He then offers up the chart — Phase 1, Collect Underpants. Phase 2, ? … Phase 3, Profit. So far, so good.

“This chart basically encapsulates the economic illiteracy of the American public. They can see no connection between the activities businessmen undertake and the profits they make. What businessmen actually contribute to the economy is a big question mark to them. “

No, I didn’t skip a bit between the last two quotes. Cantor has jumped from laughing with us at the Underpants Gnomes’ confused business plan to laughing at us for failing to understand it.

Again, Cantor could make a fair point on the “economic illiteracy of the American public.” The mistake is tying that argument to a bunch of gnomes who raid Tweek’s drawer in the middle of the night and have no idea what to do with the undergarments. You could make a better case that the gnomes are some sort of allegory for the dotcom bust circa 2001.

My dad, very much a traditionalist in terms of education, pushed me to go to Virginia. I wonder how he’d feel about a Virginia professor watching cartoons … and misinterpreting them.

To be fair to Cantor, the segments of his piece not dealing with gnomes aren’t bad. And I’ve seen worse in terms of misreading pop culture, from the other side of the political aisle. That would be one Michael Eric Dyson, who spoke at a graduation I attended in Chapel Hill. Dyson, whose entire speech was designed to shock the grandmothers who had come to see their little Tar Heels turn tassels, made reference to Alanis Morissette’s You Oughta Know, saying many of us are stunned by the reference to fellatio in the backseat of a car.

Why yes, I would be stunned if that song had a reference to fellatio in a car. Because the act takes place in a theater. Way to do your research, Mr. Dyson.

Maybe I shouldn’t go into academia. These guys don’t seem any smarter or more intellectually honest than my colleagues in journalism.

music, tv

In defense of Band Aid …

And AGAIN, we’re back. At least most of the time. We’ll see how long this sticks.

I would’ve posted earlier in the evening, but I got sucked into my recording of a truly excellent show I highly recommend — Sundance Channel’s One Punk Under God. It follows Jim Bakker’s son, Jay, as he kicks around the ruins of Heritage USA and talks about his estrangement from his dad. (But NOT from his mom, Tammy Faye, who is ailing.)

I thought it’d be interesting to see Heritage USA, and it was. “Ruins” is not an overstatement, and whatever you think of the theological and financial creativity that brought people there, it’s hard not to see something poignant in the deserted theme park.

But beyond that, Jay is an interesting guy. He did the typical 180-degree turn away from his parents’ lifestyle and has made it about 145 degrees back. He preaches a more inclusive Christianity and talks with remarkable openness about his past, moving listeners to tears. His wife reminds me of any number of smart Georgia women I knew growing up.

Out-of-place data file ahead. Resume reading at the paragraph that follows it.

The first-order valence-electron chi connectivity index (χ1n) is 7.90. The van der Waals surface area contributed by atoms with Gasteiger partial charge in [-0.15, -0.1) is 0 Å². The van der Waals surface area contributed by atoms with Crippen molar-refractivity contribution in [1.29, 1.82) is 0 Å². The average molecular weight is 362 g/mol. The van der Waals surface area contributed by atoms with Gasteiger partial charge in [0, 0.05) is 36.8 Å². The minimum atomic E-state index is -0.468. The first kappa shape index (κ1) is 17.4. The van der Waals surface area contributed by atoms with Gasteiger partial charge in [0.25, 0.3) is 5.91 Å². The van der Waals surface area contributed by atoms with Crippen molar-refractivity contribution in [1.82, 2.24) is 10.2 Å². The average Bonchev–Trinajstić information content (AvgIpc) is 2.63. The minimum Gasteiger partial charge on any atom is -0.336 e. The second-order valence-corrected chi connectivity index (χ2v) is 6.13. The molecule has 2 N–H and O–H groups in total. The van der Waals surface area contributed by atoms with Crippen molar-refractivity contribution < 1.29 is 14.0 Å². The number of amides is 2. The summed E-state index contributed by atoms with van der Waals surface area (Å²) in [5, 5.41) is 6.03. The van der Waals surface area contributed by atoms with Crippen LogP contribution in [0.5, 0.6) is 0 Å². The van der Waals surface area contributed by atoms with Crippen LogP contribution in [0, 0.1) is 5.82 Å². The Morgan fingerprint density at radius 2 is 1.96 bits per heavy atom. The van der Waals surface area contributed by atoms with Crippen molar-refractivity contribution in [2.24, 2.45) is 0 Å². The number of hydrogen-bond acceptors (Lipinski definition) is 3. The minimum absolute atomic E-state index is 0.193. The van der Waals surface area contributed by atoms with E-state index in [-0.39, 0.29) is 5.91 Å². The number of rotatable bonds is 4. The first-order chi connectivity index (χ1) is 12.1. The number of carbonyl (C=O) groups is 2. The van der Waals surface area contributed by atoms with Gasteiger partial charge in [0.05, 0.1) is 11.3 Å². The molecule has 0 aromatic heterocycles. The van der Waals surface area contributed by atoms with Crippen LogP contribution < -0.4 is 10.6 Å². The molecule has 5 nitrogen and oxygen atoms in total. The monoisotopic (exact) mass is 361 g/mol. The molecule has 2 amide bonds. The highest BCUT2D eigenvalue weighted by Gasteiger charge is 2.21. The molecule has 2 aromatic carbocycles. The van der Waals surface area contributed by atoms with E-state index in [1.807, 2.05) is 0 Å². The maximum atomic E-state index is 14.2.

So anyway, back to tonight’s topic …

While browsing the Jason / Jefito “Mellowmas” celebration (also highly recommended), I came across a passing negative reference to the Band Aid charity song Do They Know It’s Christmas? That’s the second Band Aid dissing I’ve seen recently, and I’m a little surprised. I’d always assumed the general reaction to that song ranged from “like” to “benign indifference.”

Let me explain why those should be the only viable reactions (I’m a little insistent about some aspects of my musical taste) …

1. The group charity appeal was not yet cliche at this point. (If I weren’t rushing to get this done, I’d look up the dates to see if the Super Bowl Shuffle pre-dated this, but it’s safe to say Refrigerator Perry can’t be cited as an influence here.) Bob Geldof was no bandwagoner.

2. Like Courtney Love, Boy George has seen his long, tedious downfall overshadow his considerable talent. But the talent was considerable. The guy could sing.

3. It’s so simple and unassuming. Especially in comparison to the wretched U.S. response. Band Aid simply sings Feed the World. USA for Africa claims WE Are the World. I guess that’s a complaint about the catering?

And you HAVE to judge it in comparison to other such efforts. If you’re going to raise money on this scale, you have to do it in a style that offers the broadest appeal. As much as you and I might love to hear Husker Du crank the amps to 12 and scream about Africa, that’s probably not going to make a dent in the famine relief budget.

It’s a pleasant melody and a nice sentiment, with a driving Phil Collins beat. And best of all, they let Collins play drums instead of writing the lyrics.

Let them know it’s Christmas. Or Hanukkah, or the winter solstice, or whatever. Feed the world.